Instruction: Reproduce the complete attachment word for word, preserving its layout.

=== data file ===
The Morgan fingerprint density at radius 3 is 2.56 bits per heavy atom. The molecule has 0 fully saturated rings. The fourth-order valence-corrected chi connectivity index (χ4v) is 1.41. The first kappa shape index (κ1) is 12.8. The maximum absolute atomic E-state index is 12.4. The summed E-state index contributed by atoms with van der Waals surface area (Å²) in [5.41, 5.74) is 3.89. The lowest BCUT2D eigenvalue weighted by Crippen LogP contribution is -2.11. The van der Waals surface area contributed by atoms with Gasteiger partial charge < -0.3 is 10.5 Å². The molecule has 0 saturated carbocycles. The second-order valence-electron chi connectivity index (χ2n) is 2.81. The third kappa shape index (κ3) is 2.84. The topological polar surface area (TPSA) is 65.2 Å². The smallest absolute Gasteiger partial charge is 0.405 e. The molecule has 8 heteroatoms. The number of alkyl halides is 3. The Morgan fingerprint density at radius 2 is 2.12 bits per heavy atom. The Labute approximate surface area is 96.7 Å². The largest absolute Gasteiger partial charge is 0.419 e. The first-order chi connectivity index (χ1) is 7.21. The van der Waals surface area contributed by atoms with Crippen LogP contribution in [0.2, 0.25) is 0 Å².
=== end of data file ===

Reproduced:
The Morgan fingerprint density at radius 3 is 2.56 bits per heavy atom. The molecule has 0 fully saturated rings. The fourth-order valence-corrected chi connectivity index (χ4v) is 1.41. The first kappa shape index (κ1) is 12.8. The maximum absolute atomic E-state index is 12.4. The summed E-state index contributed by atoms with van der Waals surface area (Å²) in [5.41, 5.74) is 3.89. The lowest BCUT2D eigenvalue weighted by Crippen LogP contribution is -2.11. The van der Waals surface area contributed by atoms with Gasteiger partial charge < -0.3 is 10.5 Å². The molecule has 0 saturated carbocycles. The second-order valence-electron chi connectivity index (χ2n) is 2.81. The third kappa shape index (κ3) is 2.84. The topological polar surface area (TPSA) is 65.2 Å². The smallest absolute Gasteiger partial charge is 0.405 e. The molecule has 8 heteroatoms. The number of alkyl halides is 3. The Morgan fingerprint density at radius 2 is 2.12 bits per heavy atom. The Labute approximate surface area is 96.7 Å². The largest absolute Gasteiger partial charge is 0.419 e. The first-order chi connectivity index (χ1) is 7.21. The van der Waals surface area contributed by atoms with Crippen LogP contribution in [0.2, 0.25) is 0 Å².